Game Designing and Publishing: The Game Industry

I know a few of ya’ll have done some game design and several more have expressed interest in it. So, I figured I’d chat a bit about how the game industry works, and how a game gets published. This’ll be a light summary, so the more experienced designers are likely already familiar with the content, and comments providing additional info are certainly welcome. ¬†Most board/card/rpg games share production and distribution channels to an extent, though of course, some companies only focus on a subset of the hobby game market.

First up is the designing and creating of the game itself. This can be quite lengthy, as generally rounds of playtesting and revising are required. It’s generally considered to be a good idea to get in at least one “blind playtest”, in which others play the game without you explaining it to them or answering rules questions. At this stage, fairly rough prototypes are acceptable, as you’ll be swapping out components to test new rules pretty frequently anyway. Many traps exist within the design process, and while I can’t cover them all in this summary, it’s best to play a wide variety of games to get a better feel for what’s a solid idea and what might lead to problems.

Once the designer has the rules down solidly, and playtesters are generally satisfied with the experience, the designer typically makes a decently presentable prototype. Not necessarily professional grade, but at least filler art and such. Brief descriptions or summary sheets are written, and the game is shopped around to publishers, either by mail or at a convention, usually. This process is somewhat akin to getting a novel published, and rejections and delays are quite common, even for quite good games. Most hobby game companies only put out a handful of new games a year, and the bigger ones(Hasbro, etc) are very difficult for a new designer to get in touch with, so this stage presents many difficulties. A designer should ensure that a smooth, quick pitch is available to describe the game, and that the prototype allows for a quick demonstration of the games strengths.

If accepted by a publisher, there will typically be some changes to the game. Perhaps the theme will be changed to better fit the publishers needs. Unique, professional art is usually commissioned, and tweaks to rules and other information may be requested. Typically, designer and publisher work together to adapt the game to fit the current market. If the resulting work looks good and the market hasn’t changed, the next step is publishing.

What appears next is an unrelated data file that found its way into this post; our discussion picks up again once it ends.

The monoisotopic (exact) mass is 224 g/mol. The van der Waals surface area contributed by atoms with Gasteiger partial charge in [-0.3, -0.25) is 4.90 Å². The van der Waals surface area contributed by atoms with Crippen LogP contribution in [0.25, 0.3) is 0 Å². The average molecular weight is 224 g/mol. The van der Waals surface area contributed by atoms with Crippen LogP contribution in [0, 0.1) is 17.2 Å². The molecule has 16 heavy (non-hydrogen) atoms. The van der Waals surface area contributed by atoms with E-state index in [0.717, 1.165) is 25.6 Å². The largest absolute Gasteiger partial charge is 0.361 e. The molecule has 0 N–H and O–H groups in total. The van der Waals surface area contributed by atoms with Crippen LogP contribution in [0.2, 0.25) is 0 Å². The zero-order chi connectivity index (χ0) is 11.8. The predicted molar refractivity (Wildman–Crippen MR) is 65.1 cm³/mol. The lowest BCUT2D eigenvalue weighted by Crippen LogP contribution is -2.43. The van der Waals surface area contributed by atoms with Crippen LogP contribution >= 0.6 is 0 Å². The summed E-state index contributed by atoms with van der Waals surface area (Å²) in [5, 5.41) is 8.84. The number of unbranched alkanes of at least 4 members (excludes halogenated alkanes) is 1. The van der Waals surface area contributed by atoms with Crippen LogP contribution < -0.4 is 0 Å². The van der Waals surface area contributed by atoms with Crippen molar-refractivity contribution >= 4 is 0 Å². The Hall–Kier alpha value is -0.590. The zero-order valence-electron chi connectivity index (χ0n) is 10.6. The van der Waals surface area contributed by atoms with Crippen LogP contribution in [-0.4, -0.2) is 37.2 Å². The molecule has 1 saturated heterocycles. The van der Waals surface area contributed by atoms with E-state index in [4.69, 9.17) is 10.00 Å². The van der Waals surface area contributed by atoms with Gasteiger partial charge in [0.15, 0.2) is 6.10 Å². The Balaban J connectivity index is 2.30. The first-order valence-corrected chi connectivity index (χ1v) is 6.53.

The actual production of a game is often outsourced. Wizards doesn’t actually have a pile of printers in the back office making magic cards, they outsource massive runs at a factory that produces huge quantities of all kinds of cards. Board, etc games do smaller runs. Making the tooling is a fairly large flat cost for game production, so generally, large runs result in a more affordable game. This is one of the biggest reasons why the generic games found in Walmart tend to cost less than more specialized, hobby games. Many niche hobby games are done in fairly modest print runs of 1,500 to 3,000 copies. Manufacturing happens in many companies, but both China and Germany are quite common. There’s an excellent youtube video from Ludofact¬†showing how games get made.

After creation, board games are shipped, either back to the publisher, and from there, to the distributors, or direct to distribution channels. Publishers don’t normally ship games to the consumer or local game store, as they work on the pallet/cargo container level, so the distributor handles storage of the games, and breaks them into more manageable volumes. Alliance has a warehouse here in Baltimore, and it’s quite the sight, with games in vast piles in every hall, and a steady stream of games leaving to game stores everywhere. To get an idea of the quantity, a pallet of games is roughly 300-600, usually, depending on box size, so an order of 3,000 board games could easily be ten pallets….roughly a third of a cargo container.

The local game shop orders also order games in quantity, but usually in a wide variety, as the hobby game market is quite large. In a typical month, I review over 3,000 games to determine what I’m going to stock in the shop. Most game stores will have a good selection of the more popular hobby games, but many also branch out to offer more unusual selection, and cycle new games in to offer a broader choice, as well as offering special orders for anything not currently stocked. A few games are also sold online, either direct from the publisher or from online retailers, and a few are also sold at conventions(releases are often timed to coincide with Gencon), but the local store is where the bulk of the games go through.

Lastly, they get to the gamer, who determines popularity of the game. This can be incredibly variable, as when a hit gets discovered, gamers are quick to tell their friends, and thus, a surprise hit can go from discovery to sold out almost overnight. Some of the most popular hobby games will go back to the designer for variant games or expansions…expansions seem to have become more popular in recent years, with a wide variety of them appearing for many popular board and card games. Some games enjoy only limited success and vanish after a few years, but some drift into the mainstream market(Apples to Apples, Catan), and some become staples of the hobby game store, being reprinted over and over again.

Cheers to all, and if you wish to get a game published, I wish you the best of luck!

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